Andrew – absolutely correct!
As a historic note, the first SQL engines were built on top of sequential filesystems. There was a pretty good chance that base tables were already sorted in those files. My favorite myth from those days was that if you did a GROUP BY, you could always depend on the results at being sorted on the grouping columns. This was because the grouping was done was done by sorting the un-grouped data and going through it sequentially. Later products actually follow the standards definition of grouping by using hashing. In particular, Teradata would return the group with the smallest number of rows first. This was because it’s hash bucket would fill up first.
Joe – hahaha, wow! That’s wild. Internals used to really mean internals!
Good stuff! When I try to explain this, I like to say that resultsets without ORDER BY clauses are sets. They appear in an unpredictable order. That’s like a random order but worse. “Random order” kinda sorta implies that each time the query runs it will return a different order every time, which means you have a chance of catching the problem when you’re testing something.
“Unpredictable” means it returns the same order every time, until it doesn’t. And, because the actual order is based on stuff like “how many Alexes” the database contains, the order won’t change until the table has been in use for a while and the programmers are off doing something else.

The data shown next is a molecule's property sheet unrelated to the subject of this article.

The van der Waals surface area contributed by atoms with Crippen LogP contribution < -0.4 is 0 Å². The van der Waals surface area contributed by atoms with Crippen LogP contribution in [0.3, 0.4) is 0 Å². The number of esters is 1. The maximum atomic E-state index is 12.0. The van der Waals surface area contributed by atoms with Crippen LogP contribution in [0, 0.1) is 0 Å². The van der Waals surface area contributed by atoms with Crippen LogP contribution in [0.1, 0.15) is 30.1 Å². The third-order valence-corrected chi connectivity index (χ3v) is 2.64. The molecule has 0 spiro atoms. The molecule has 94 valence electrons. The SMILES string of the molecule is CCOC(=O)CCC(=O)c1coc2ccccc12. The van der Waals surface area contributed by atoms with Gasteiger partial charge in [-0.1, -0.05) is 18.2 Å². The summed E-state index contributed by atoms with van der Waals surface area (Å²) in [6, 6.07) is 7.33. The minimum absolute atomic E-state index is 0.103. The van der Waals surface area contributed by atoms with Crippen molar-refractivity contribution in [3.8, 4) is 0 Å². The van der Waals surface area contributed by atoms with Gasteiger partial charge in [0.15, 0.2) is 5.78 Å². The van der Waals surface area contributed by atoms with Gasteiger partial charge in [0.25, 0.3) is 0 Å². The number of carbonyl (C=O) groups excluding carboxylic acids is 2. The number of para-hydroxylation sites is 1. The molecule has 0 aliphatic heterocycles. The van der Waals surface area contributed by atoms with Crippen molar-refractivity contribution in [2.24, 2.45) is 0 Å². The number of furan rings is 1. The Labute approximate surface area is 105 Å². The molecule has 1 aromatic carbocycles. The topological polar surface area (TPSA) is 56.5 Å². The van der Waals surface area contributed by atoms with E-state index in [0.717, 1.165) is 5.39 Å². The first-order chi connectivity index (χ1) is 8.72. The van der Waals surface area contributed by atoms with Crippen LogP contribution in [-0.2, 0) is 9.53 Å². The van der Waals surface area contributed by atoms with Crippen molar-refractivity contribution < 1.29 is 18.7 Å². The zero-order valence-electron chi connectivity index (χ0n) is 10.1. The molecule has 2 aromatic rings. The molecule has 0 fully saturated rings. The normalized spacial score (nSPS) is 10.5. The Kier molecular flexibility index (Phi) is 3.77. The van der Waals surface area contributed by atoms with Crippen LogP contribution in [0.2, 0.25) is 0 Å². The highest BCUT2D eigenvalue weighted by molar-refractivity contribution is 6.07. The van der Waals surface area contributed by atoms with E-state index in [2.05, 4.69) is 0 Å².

It’s HARD to get programmers, used to procedural programming, to wrap their heads around this unpredictability. It would be GREAT to have some sort of plugin to run on test systems that would actually randomize the order of resultsets where the order isn’t declared.
I remember having this exact discussion with colleagues. They thought I was talking nonsense because “it’s in order on the screen in query analyzer”.
My favorite “bug” related to this is in SSMS in Mirror Monitor. The SSMS Mirror Monitor GUI for displaying history just displays what is returned by sp_dbmmonitorresults, and since sp_dbmmonitorresults doesn’t have an ORDER BY clause, the results are . . . interesting. If you ask for the past 2 hours, you’ll get stuff displayed in a reasonable order. But if you ask for everything, the query in the stored procedure goes parallel, and you end up with chunks of rows that are sorted, but the chunks aren’t in any logical sequence. Which pretty much means the GUI is useless, and instead you have to roll your own query to view the data.
Gotta love msdb! From missing indexes to poorly thought out table designs (times stored in ints as hhmmss), I sometimes think Microsoft intended msdb to be a poster child of worst practices. To paraphrase Despair.com, “It could be that the purpose of msdb is only to serve as a warning to others.”
When it comes time to return a result set, my developers will add an order by, and then complain the result times are slow. I ask, why are you ordering it? They say, because that’s how we want to display the results.
Why not just order it in your code?
Depending on how big your shop is, you would probably pass the results from the database server to a report server and do the sorting and formatting and prepping all the pretty stuff on a dedicated machine that set up for just that purpose.